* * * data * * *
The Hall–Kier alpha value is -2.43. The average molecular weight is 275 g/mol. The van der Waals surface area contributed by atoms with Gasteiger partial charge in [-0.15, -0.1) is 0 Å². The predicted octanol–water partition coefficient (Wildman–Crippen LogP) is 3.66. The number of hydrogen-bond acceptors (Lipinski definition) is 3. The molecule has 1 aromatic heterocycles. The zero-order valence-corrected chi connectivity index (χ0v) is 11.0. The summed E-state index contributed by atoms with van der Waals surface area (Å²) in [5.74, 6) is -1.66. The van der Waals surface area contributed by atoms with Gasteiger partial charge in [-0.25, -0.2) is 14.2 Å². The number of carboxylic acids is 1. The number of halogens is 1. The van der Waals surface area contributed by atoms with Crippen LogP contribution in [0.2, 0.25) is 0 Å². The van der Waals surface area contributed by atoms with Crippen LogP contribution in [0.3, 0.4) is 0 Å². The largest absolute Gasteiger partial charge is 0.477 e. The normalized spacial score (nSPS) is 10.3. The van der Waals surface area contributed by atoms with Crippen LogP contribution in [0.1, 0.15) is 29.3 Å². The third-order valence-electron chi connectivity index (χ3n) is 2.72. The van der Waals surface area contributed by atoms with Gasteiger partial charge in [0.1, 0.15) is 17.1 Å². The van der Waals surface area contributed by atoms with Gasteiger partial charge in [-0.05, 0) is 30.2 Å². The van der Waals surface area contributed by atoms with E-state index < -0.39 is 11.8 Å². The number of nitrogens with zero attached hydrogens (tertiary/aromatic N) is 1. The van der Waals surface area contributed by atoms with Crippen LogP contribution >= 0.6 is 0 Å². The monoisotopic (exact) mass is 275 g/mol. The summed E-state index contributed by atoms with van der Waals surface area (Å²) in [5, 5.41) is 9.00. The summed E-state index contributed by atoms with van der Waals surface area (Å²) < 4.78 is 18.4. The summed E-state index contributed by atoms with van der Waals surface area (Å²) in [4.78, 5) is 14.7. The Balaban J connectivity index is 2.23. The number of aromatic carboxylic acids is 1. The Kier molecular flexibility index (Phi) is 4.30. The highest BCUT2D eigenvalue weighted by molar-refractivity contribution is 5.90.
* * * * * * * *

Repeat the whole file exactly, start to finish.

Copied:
The Hall–Kier alpha value is -2.43. The average molecular weight is 275 g/mol. The van der Waals surface area contributed by atoms with Gasteiger partial charge in [-0.15, -0.1) is 0 Å². The predicted octanol–water partition coefficient (Wildman–Crippen LogP) is 3.66. The number of hydrogen-bond acceptors (Lipinski definition) is 3. The molecule has 1 aromatic heterocycles. The zero-order valence-corrected chi connectivity index (χ0v) is 11.0. The summed E-state index contributed by atoms with van der Waals surface area (Å²) in [5.74, 6) is -1.66. The van der Waals surface area contributed by atoms with Gasteiger partial charge in [-0.25, -0.2) is 14.2 Å². The number of carboxylic acids is 1. The number of halogens is 1. The van der Waals surface area contributed by atoms with Crippen LogP contribution in [0.2, 0.25) is 0 Å². The van der Waals surface area contributed by atoms with Crippen LogP contribution in [0.3, 0.4) is 0 Å². The largest absolute Gasteiger partial charge is 0.477 e. The normalized spacial score (nSPS) is 10.3. The van der Waals surface area contributed by atoms with Crippen LogP contribution in [0.1, 0.15) is 29.3 Å². The third-order valence-electron chi connectivity index (χ3n) is 2.72. The van der Waals surface area contributed by atoms with Gasteiger partial charge in [0.1, 0.15) is 17.1 Å². The van der Waals surface area contributed by atoms with Gasteiger partial charge in [-0.05, 0) is 30.2 Å². The van der Waals surface area contributed by atoms with E-state index < -0.39 is 11.8 Å². The number of nitrogens with zero attached hydrogens (tertiary/aromatic N) is 1. The van der Waals surface area contributed by atoms with Crippen LogP contribution >= 0.6 is 0 Å². The monoisotopic (exact) mass is 275 g/mol. The summed E-state index contributed by atoms with van der Waals surface area (Å²) in [5, 5.41) is 9.00. The summed E-state index contributed by atoms with van der Waals surface area (Å²) < 4.78 is 18.4. The summed E-state index contributed by atoms with van der Waals surface area (Å²) in [4.78, 5) is 14.7. The Balaban J connectivity index is 2.23. The number of aromatic carboxylic acids is 1. The Kier molecular flexibility index (Phi) is 4.30. The highest BCUT2D eigenvalue weighted by molar-refractivity contribution is 5.90.